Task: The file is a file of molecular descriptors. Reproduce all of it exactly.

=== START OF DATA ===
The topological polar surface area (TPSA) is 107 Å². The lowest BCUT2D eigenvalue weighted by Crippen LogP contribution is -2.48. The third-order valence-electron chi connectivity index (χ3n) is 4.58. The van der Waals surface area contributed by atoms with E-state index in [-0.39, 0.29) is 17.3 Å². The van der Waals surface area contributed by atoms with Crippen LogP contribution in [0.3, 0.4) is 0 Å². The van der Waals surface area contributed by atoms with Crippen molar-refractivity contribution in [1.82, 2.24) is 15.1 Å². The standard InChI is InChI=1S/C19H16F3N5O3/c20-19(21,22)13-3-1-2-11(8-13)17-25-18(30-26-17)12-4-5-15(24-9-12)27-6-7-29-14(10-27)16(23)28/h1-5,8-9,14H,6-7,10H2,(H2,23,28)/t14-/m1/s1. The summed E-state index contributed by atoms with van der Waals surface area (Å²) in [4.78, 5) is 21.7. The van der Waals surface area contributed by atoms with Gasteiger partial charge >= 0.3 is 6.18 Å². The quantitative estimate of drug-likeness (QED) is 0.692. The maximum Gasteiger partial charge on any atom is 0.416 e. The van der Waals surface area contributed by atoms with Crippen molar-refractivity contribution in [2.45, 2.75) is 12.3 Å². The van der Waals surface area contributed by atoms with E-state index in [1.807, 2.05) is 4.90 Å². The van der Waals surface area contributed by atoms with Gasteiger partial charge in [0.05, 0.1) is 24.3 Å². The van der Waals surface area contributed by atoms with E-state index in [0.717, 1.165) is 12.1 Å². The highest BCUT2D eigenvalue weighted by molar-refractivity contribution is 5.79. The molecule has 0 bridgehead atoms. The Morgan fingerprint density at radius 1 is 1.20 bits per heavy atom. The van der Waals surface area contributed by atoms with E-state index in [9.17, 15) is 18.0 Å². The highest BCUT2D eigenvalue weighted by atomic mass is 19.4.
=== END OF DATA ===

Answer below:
The topological polar surface area (TPSA) is 107 Å². The lowest BCUT2D eigenvalue weighted by Crippen LogP contribution is -2.48. The third-order valence-electron chi connectivity index (χ3n) is 4.58. The van der Waals surface area contributed by atoms with E-state index in [-0.39, 0.29) is 17.3 Å². The van der Waals surface area contributed by atoms with Crippen LogP contribution in [0.3, 0.4) is 0 Å². The van der Waals surface area contributed by atoms with Crippen molar-refractivity contribution in [1.82, 2.24) is 15.1 Å². The standard InChI is InChI=1S/C19H16F3N5O3/c20-19(21,22)13-3-1-2-11(8-13)17-25-18(30-26-17)12-4-5-15(24-9-12)27-6-7-29-14(10-27)16(23)28/h1-5,8-9,14H,6-7,10H2,(H2,23,28)/t14-/m1/s1. The summed E-state index contributed by atoms with van der Waals surface area (Å²) in [4.78, 5) is 21.7. The van der Waals surface area contributed by atoms with Gasteiger partial charge >= 0.3 is 6.18 Å². The quantitative estimate of drug-likeness (QED) is 0.692. The maximum Gasteiger partial charge on any atom is 0.416 e. The van der Waals surface area contributed by atoms with Crippen molar-refractivity contribution in [2.45, 2.75) is 12.3 Å². The van der Waals surface area contributed by atoms with E-state index in [1.807, 2.05) is 4.90 Å². The van der Waals surface area contributed by atoms with Gasteiger partial charge in [0.05, 0.1) is 24.3 Å². The van der Waals surface area contributed by atoms with E-state index in [0.717, 1.165) is 12.1 Å². The highest BCUT2D eigenvalue weighted by molar-refractivity contribution is 5.79. The molecule has 0 bridgehead atoms. The Morgan fingerprint density at radius 1 is 1.20 bits per heavy atom. The van der Waals surface area contributed by atoms with E-state index in [9.17, 15) is 18.0 Å². The highest BCUT2D eigenvalue weighted by atomic mass is 19.4.